I recently did an experiment using MitM to gain account information (username and password) while accessing websites. I used two PCs in the scenario; one as the target, running Internet Explorer, and one as the attacker, running ettercap. One attempt (pretending to be steamcommunity.com) yielded information; the target accepted the attacker's fake CA self-signed certificate presented via the MitM attack. The other attempt (pretending to be facebook.com) didn't even allow me to add an exception for the self-signed certificate on the target machine. So the question is, why did one website allow me to add an exception while the other one didn't?

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    $\begingroup$ I added an answer for this question but it really belongs on the Information Security stack exchange. $\endgroup$ – tangrs Mar 11 '17 at 8:37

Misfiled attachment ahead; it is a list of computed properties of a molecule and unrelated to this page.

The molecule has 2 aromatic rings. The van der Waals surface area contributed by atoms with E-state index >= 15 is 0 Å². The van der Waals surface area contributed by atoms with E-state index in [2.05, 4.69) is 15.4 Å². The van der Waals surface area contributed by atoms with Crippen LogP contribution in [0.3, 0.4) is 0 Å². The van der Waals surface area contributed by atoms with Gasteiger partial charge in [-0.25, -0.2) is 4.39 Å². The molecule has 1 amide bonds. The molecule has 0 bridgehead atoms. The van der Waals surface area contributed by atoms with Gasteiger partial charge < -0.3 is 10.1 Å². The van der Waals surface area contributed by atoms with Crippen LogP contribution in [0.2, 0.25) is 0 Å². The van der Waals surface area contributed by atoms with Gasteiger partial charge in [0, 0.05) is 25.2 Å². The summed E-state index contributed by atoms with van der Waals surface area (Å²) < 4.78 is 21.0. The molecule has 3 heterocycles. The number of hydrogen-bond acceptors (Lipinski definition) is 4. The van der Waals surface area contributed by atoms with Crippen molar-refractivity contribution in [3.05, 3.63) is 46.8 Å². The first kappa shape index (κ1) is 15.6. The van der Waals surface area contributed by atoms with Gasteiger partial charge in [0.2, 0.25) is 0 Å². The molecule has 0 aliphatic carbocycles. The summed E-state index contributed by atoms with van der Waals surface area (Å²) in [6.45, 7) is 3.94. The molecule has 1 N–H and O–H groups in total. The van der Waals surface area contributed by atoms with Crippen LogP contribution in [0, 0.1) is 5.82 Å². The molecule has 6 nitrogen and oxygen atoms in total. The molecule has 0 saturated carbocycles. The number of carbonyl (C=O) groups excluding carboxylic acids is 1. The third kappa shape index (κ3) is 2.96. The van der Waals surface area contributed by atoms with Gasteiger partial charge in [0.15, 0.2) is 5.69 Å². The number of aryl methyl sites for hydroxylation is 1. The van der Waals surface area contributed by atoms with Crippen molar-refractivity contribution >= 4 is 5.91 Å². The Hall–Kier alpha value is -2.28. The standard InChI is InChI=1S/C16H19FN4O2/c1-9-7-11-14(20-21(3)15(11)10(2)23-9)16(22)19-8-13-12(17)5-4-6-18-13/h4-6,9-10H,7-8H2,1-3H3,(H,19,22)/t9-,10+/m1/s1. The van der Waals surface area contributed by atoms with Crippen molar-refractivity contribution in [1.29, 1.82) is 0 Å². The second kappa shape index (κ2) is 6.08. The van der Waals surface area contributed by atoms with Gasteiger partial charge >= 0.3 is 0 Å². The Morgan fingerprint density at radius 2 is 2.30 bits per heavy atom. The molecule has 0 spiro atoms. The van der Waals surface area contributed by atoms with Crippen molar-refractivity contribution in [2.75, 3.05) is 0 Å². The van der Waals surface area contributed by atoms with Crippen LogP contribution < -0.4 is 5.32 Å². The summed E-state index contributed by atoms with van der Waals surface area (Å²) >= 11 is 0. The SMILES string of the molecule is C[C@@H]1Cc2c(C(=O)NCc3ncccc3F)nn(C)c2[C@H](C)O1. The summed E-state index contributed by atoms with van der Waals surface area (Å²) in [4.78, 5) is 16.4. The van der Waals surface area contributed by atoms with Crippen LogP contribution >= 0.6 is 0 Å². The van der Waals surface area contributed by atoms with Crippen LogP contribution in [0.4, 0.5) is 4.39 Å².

• $\begingroup$ thanks for the answer, i'll ask there too. i need answers as many as possible. $\endgroup$ – Pierrot Mar 11 '17 at 10:38

The short answer is HTTP Strict Transport Security .

When a web application issues HSTS Policy to user agents, conformant user agents behave as follows:

  1. Automatically turn any insecure links referencing the web application into secure links. (For instance, http://example.com/some/page/ will be modified to https://example.com/some/page/ before accessing the server.)
  2. If the security of the connection cannot be ensured (e.g. the server's TLS certificate is not trusted), show an error message and do not allow the user to access the web application.

(emphasis mine)

On websites that have it configured, many browsers will not let you add an exception for untrusted certificates.


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